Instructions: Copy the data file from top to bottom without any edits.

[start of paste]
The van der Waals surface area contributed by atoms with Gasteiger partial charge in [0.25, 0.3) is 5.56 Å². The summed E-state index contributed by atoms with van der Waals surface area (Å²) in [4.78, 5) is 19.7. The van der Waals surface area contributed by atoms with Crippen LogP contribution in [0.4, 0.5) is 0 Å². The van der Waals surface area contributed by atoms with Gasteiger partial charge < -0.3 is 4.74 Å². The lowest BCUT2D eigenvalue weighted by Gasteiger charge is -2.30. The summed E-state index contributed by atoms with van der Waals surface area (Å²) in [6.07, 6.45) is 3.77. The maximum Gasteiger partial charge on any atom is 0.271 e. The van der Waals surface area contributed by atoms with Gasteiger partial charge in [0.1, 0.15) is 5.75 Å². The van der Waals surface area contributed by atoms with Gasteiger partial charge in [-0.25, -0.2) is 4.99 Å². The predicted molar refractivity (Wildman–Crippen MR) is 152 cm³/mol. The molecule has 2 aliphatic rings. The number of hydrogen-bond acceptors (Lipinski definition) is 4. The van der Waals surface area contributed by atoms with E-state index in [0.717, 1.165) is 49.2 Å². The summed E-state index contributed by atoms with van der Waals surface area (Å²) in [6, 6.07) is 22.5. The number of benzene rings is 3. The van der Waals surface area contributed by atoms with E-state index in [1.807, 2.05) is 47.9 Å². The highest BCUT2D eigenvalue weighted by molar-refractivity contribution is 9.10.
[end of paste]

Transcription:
The van der Waals surface area contributed by atoms with Gasteiger partial charge in [0.25, 0.3) is 5.56 Å². The summed E-state index contributed by atoms with van der Waals surface area (Å²) in [4.78, 5) is 19.7. The van der Waals surface area contributed by atoms with Crippen LogP contribution in [0.4, 0.5) is 0 Å². The van der Waals surface area contributed by atoms with Gasteiger partial charge < -0.3 is 4.74 Å². The lowest BCUT2D eigenvalue weighted by Gasteiger charge is -2.30. The summed E-state index contributed by atoms with van der Waals surface area (Å²) in [6.07, 6.45) is 3.77. The maximum Gasteiger partial charge on any atom is 0.271 e. The van der Waals surface area contributed by atoms with Gasteiger partial charge in [0.1, 0.15) is 5.75 Å². The van der Waals surface area contributed by atoms with Gasteiger partial charge in [-0.25, -0.2) is 4.99 Å². The predicted molar refractivity (Wildman–Crippen MR) is 152 cm³/mol. The molecule has 2 aliphatic rings. The number of hydrogen-bond acceptors (Lipinski definition) is 4. The van der Waals surface area contributed by atoms with E-state index in [0.717, 1.165) is 49.2 Å². The summed E-state index contributed by atoms with van der Waals surface area (Å²) in [6, 6.07) is 22.5. The number of benzene rings is 3. The van der Waals surface area contributed by atoms with E-state index in [1.807, 2.05) is 47.9 Å². The highest BCUT2D eigenvalue weighted by molar-refractivity contribution is 9.10.